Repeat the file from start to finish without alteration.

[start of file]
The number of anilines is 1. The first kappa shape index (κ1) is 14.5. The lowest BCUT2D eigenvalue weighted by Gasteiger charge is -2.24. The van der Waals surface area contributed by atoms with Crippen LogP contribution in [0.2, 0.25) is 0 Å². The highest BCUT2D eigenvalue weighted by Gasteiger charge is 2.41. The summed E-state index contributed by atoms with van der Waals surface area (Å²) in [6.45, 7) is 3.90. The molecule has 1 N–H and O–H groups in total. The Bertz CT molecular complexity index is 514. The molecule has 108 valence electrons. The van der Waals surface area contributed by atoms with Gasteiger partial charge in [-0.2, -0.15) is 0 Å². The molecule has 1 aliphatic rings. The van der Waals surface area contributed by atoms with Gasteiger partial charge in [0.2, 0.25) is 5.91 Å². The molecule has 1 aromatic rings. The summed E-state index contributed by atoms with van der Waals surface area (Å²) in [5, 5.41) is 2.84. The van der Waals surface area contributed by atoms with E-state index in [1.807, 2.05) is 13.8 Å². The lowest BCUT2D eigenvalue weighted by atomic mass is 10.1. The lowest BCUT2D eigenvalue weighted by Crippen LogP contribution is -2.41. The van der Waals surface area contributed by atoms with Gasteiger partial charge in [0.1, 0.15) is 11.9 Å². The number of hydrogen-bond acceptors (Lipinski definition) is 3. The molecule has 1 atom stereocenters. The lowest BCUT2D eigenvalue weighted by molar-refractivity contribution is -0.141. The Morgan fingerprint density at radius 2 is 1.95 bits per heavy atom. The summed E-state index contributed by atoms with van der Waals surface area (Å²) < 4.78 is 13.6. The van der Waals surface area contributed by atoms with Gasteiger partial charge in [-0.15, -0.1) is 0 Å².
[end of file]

The number of anilines is 1. The first kappa shape index (κ1) is 14.5. The lowest BCUT2D eigenvalue weighted by Gasteiger charge is -2.24. The van der Waals surface area contributed by atoms with Crippen LogP contribution in [0.2, 0.25) is 0 Å². The highest BCUT2D eigenvalue weighted by Gasteiger charge is 2.41. The summed E-state index contributed by atoms with van der Waals surface area (Å²) in [6.45, 7) is 3.90. The molecule has 1 N–H and O–H groups in total. The Bertz CT molecular complexity index is 514. The molecule has 108 valence electrons. The van der Waals surface area contributed by atoms with Gasteiger partial charge in [-0.2, -0.15) is 0 Å². The molecule has 1 aliphatic rings. The van der Waals surface area contributed by atoms with Gasteiger partial charge in [0.2, 0.25) is 5.91 Å². The molecule has 1 aromatic rings. The summed E-state index contributed by atoms with van der Waals surface area (Å²) in [5, 5.41) is 2.84. The van der Waals surface area contributed by atoms with E-state index in [1.807, 2.05) is 13.8 Å². The lowest BCUT2D eigenvalue weighted by atomic mass is 10.1. The lowest BCUT2D eigenvalue weighted by Crippen LogP contribution is -2.41. The van der Waals surface area contributed by atoms with Gasteiger partial charge in [0.1, 0.15) is 11.9 Å². The number of hydrogen-bond acceptors (Lipinski definition) is 3. The molecule has 1 atom stereocenters. The lowest BCUT2D eigenvalue weighted by molar-refractivity contribution is -0.141. The Morgan fingerprint density at radius 2 is 1.95 bits per heavy atom. The summed E-state index contributed by atoms with van der Waals surface area (Å²) < 4.78 is 13.6. The van der Waals surface area contributed by atoms with Gasteiger partial charge in [-0.15, -0.1) is 0 Å².